In 1971, Lucien’s son André Brunel took the helm at Domaine Les Cailloux. His endless motivation and eye for quality resulted in a steady expansion of the family’s vineyards with acquisitions in the Côtes du Rhône and select plots of Vaucluse Vins de Pays. In 1989 he launched the now coveted Cuvée Centenaire and continued to improve the vineyard management practices. André was one of the first in Châteauneuf-du-Pape to use tailored ground cover methods and to practice a non-chemical approach to farming his vineyards.

In 2012, André’s son, Fabrice Brunel, joined the team to ensure the family’s history and passion would continue. The pursuit for quality; the utmost respect for the land; and the drive to produce beautiful wines, which are both enjoyable in the immediate present as well as in future years with excellent aging potential, the Brunel family is meticulous in cultivating vineyards, sourcing quality grapes, and winemaking style.

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Chateauneuf-du-Pape

Rhone, France

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Famous for its full-bodied, seductive and spicy reds with flavor and aroma characteristics reminiscent of black cherry, baked raspberry, garrigue, olive tapenade, lavender and baking spice, Chateauneuf-du-Pape is the leading sub-appellation of the southern Rhône River Valley. Large pebbles resembling river rocks, called "galets" in French, dominate most of the terrain. The stones hold heat and reflect it back up to the low-lying gobelet-trained vines. Though the galets are typical, they are not prominent in every vineyard. Chateau Rayas is the most obvious deviation with very sandy soil.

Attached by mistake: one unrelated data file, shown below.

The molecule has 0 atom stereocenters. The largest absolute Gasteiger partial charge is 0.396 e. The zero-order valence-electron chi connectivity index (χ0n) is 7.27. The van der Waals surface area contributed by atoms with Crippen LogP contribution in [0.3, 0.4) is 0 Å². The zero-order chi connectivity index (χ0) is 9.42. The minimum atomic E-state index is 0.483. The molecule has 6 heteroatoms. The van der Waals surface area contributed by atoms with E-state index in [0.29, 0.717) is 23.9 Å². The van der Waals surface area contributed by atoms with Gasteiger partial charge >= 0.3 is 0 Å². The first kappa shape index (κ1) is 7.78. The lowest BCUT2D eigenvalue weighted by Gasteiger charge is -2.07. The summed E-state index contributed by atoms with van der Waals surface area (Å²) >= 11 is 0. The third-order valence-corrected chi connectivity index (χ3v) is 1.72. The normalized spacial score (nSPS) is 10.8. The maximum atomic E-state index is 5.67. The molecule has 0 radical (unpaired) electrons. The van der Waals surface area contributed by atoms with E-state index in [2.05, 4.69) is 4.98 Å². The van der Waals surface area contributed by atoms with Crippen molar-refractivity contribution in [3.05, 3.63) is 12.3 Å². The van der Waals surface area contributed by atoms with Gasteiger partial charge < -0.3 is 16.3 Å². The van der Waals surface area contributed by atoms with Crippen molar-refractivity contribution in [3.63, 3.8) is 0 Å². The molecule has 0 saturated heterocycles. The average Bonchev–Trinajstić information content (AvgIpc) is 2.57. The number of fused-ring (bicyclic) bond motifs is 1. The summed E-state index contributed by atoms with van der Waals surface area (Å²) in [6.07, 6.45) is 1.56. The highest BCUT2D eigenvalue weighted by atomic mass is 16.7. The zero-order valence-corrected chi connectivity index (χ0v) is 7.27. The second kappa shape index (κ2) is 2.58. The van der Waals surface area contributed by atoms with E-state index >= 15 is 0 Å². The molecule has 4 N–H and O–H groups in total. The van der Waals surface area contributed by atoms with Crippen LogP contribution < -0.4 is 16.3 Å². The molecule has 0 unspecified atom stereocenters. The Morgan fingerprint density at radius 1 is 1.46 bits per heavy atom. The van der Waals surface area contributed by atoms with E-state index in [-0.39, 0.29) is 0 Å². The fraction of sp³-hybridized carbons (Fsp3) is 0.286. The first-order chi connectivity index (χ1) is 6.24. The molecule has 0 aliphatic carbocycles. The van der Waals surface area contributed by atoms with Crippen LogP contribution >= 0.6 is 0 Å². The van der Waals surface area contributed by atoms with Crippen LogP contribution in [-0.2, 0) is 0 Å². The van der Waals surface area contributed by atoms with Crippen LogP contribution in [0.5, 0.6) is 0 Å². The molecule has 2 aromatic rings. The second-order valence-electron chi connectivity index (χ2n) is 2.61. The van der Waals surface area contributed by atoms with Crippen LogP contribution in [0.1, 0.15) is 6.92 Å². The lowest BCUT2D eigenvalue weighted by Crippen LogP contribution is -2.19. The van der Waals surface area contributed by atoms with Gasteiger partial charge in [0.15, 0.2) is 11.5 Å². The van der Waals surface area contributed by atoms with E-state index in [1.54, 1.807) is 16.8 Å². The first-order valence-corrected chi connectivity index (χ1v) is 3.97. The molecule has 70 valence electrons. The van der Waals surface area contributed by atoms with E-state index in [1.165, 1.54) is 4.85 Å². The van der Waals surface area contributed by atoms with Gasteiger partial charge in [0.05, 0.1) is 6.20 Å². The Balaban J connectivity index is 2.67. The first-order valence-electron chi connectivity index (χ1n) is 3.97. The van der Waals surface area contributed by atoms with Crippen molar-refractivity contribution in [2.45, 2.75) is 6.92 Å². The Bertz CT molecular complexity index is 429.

According to law, eighteen grape varieties are allowed in Chateauneuf-du-Pape and most wines are blends of some mix of these. For reds, Grenache is the star player with Mourvedre and Syrah coming typically second. Others used include Cinsault, Counoise and occasionally Muscardin, Vaccarèse, Picquepoul Noir and Terret Noir.

Only about 6-7% of wine from Chateauneuf-du-Pape is white. Blends and single-varietal bottlings are typically based on the soft and floral Grenache Blanc but Clairette, Bourboulenc and Roussanne are grown with some significance.

The wine of Chateauneuf-du-Pape takes its name from the relocation of the papal court to Avignon. The lore says that after moving in 1309, Pope Clément V (after whom Chateau Pape-Clément in Pessac-Léognan is named) ordered that vines were planted. But it was actually his successor, John XXII, who established the vineyards. The name however, Chateauneuf-du-Pape, translated as "the pope's new castle," didn’t really stick until the 19th century.

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With bold fruit flavors and accents of sweet spice, Grenache, Syrah and Mourvèdre form the base of the classic Rhône Red Blend, while Carignan, Cinsault and Counoise often come in to play. Though they originated from France’s southern Rhône Valley, with some creative interpretation, Rhône blends have also become popular in other countries. Somm Secret—Putting their own local spin on the Rhône Red Blend, those from Priorat often include Merlot and Cabernet Sauvignon. In California, it is not uncommon to see Petite Sirah make an appearance.

NVSCENTENAIRE_2007 Item# 125543